Register today to reserve your spot at this free and convenient online presentation!
Guest Speaker: Jack Heyman earned a Bachelor of Science in Accounting from Florida International University and a Master of Art in Information Assurance Information Technology from the University of Maryland. He is a Certified Public Accountant (CPA), Certified Information Systems Auditor (CISA), Certified Government Financial Manager (CGFM), Certification and Accreditation Professional (CAP), and a Certified Information Privacy Professional (CIPP). Jack also co-authored Identity Management, which was published by the Information Security, Audit & Control Association (ISACA).
|Date:||September 18, 2012|
|Time:||11:00am – 12:00pm|
Thomas Nelson was, until recently, the Executive Director of a York County, Maine nonprofit that provides services to low-income residents. It was a position he held for 21 years. He’s now awaiting sentencing after copping a plea arrangement in federal court, agreeing to pay restitution of $1.2Mil to the nonprofit and $150,000 to the IRS for tax evasion. He stands to receive up to 10 years for embezzlement, 5 years for conspiracy, 5 years for tax evasion, and 3 years for signing false tax returns.
How’d he do it? He arranged over-payments to a consulting company that gave him kickbacks and he also diverted money to a defunct nonprofit where he had served as treasurer. He used the money to pay his mortgage and cover gambling debts. There was only one invoice from the consulting company over the time of the collusion but it was for $8,700, not the $413,000 they were paid.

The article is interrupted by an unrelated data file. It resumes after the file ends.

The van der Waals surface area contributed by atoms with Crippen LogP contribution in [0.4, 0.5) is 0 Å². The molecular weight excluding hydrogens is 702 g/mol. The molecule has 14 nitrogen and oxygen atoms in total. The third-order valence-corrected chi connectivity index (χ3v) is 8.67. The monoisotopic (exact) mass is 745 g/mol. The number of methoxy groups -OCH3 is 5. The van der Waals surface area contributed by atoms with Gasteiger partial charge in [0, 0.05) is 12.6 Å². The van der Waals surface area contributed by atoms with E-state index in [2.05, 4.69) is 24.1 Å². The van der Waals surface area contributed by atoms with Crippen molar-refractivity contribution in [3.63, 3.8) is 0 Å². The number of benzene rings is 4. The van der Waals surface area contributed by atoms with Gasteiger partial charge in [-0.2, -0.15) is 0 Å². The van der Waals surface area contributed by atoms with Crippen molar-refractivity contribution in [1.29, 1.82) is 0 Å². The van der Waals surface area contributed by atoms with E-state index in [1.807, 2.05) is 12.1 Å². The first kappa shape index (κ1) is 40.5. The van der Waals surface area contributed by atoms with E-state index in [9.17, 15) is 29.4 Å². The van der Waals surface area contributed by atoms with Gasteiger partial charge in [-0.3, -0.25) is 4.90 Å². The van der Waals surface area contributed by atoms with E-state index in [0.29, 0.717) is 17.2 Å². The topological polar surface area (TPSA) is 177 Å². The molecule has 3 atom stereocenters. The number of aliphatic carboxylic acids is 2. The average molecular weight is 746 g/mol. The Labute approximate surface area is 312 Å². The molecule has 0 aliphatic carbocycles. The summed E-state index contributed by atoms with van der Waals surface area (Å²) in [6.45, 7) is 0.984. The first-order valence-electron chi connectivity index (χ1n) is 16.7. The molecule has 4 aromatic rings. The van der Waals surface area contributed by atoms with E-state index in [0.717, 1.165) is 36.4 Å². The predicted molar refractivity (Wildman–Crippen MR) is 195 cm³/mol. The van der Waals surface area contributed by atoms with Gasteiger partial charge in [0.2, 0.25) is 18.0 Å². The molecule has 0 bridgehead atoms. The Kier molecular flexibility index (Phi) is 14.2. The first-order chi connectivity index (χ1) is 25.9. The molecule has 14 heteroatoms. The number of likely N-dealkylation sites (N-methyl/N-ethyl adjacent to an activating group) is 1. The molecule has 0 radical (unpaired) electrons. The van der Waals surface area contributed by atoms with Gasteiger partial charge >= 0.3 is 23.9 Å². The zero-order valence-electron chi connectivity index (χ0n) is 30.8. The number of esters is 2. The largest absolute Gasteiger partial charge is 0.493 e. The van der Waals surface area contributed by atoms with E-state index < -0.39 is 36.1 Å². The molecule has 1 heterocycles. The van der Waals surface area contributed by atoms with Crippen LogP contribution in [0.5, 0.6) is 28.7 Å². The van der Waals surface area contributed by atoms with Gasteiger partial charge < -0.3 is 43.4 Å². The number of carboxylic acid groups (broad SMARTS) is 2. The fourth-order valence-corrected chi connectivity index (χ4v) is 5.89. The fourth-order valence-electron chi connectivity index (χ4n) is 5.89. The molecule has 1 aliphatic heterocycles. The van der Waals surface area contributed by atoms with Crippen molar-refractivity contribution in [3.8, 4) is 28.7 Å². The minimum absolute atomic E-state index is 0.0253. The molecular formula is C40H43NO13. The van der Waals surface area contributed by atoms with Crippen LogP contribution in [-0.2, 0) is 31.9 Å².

He claimed he avoided diverting federal money because he knew government funds are subjected to greater scrutiny.
The board has been reviewing its financial oversight practices and is “very disappointed.”
Read more about it in the Portland Press Herald
The August edition of the Journal of Accountancy has a good article reminding CPA firms to update controls that protect the privacy of individuals as well as other confidential information that may be in the firm’s workpapers and electronic systems. Their key points actually translate well to the nonprofit community since this is an industry that regularly receives confidential information about their donors (credit card accounts, bank account information, social security numbers, etc.). With all the effort of maintaining transparency, don’t overlook your organization’s responsibility to protect your donors’ privacy and security.